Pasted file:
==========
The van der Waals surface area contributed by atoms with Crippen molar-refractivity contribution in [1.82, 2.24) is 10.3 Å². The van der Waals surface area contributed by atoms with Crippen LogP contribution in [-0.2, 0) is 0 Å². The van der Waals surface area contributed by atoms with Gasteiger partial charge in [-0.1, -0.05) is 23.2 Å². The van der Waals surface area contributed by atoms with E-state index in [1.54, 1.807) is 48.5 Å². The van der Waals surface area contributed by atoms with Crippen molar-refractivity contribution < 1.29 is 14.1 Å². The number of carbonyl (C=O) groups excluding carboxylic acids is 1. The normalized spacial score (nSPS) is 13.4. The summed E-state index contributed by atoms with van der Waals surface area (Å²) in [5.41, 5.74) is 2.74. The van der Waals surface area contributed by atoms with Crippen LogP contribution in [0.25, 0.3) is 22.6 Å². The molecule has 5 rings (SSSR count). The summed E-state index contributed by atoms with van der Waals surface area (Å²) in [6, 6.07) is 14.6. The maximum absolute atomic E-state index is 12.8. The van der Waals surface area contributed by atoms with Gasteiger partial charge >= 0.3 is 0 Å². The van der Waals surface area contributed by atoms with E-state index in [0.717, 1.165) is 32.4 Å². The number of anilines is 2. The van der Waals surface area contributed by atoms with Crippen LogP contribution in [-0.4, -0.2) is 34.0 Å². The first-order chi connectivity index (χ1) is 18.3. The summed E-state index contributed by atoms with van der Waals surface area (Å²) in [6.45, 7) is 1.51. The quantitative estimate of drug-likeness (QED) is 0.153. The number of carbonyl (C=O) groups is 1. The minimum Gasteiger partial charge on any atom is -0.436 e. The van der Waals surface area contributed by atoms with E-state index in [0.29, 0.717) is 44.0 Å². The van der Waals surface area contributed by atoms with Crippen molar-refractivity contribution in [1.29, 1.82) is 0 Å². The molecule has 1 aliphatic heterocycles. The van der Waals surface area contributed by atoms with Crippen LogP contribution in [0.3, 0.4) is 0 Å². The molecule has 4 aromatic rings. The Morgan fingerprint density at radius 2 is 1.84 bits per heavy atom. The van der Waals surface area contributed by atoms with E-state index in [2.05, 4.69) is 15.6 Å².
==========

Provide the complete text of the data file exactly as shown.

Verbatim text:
The van der Waals surface area contributed by atoms with Crippen molar-refractivity contribution in [1.82, 2.24) is 10.3 Å². The van der Waals surface area contributed by atoms with Crippen LogP contribution in [-0.2, 0) is 0 Å². The van der Waals surface area contributed by atoms with Gasteiger partial charge in [-0.1, -0.05) is 23.2 Å². The van der Waals surface area contributed by atoms with E-state index in [1.54, 1.807) is 48.5 Å². The van der Waals surface area contributed by atoms with Crippen molar-refractivity contribution < 1.29 is 14.1 Å². The number of carbonyl (C=O) groups excluding carboxylic acids is 1. The normalized spacial score (nSPS) is 13.4. The summed E-state index contributed by atoms with van der Waals surface area (Å²) in [5.41, 5.74) is 2.74. The van der Waals surface area contributed by atoms with Crippen LogP contribution in [0.25, 0.3) is 22.6 Å². The molecule has 5 rings (SSSR count). The summed E-state index contributed by atoms with van der Waals surface area (Å²) in [6, 6.07) is 14.6. The maximum absolute atomic E-state index is 12.8. The van der Waals surface area contributed by atoms with Gasteiger partial charge >= 0.3 is 0 Å². The van der Waals surface area contributed by atoms with E-state index in [0.717, 1.165) is 32.4 Å². The number of anilines is 2. The van der Waals surface area contributed by atoms with Crippen LogP contribution in [-0.4, -0.2) is 34.0 Å². The first-order chi connectivity index (χ1) is 18.3. The summed E-state index contributed by atoms with van der Waals surface area (Å²) in [6.45, 7) is 1.51. The quantitative estimate of drug-likeness (QED) is 0.153. The number of carbonyl (C=O) groups is 1. The minimum Gasteiger partial charge on any atom is -0.436 e. The van der Waals surface area contributed by atoms with E-state index in [0.29, 0.717) is 44.0 Å². The van der Waals surface area contributed by atoms with Crippen molar-refractivity contribution in [1.29, 1.82) is 0 Å². The molecule has 1 aliphatic heterocycles. The van der Waals surface area contributed by atoms with Crippen LogP contribution in [0.3, 0.4) is 0 Å². The molecule has 4 aromatic rings. The Morgan fingerprint density at radius 2 is 1.84 bits per heavy atom. The van der Waals surface area contributed by atoms with E-state index in [2.05, 4.69) is 15.6 Å².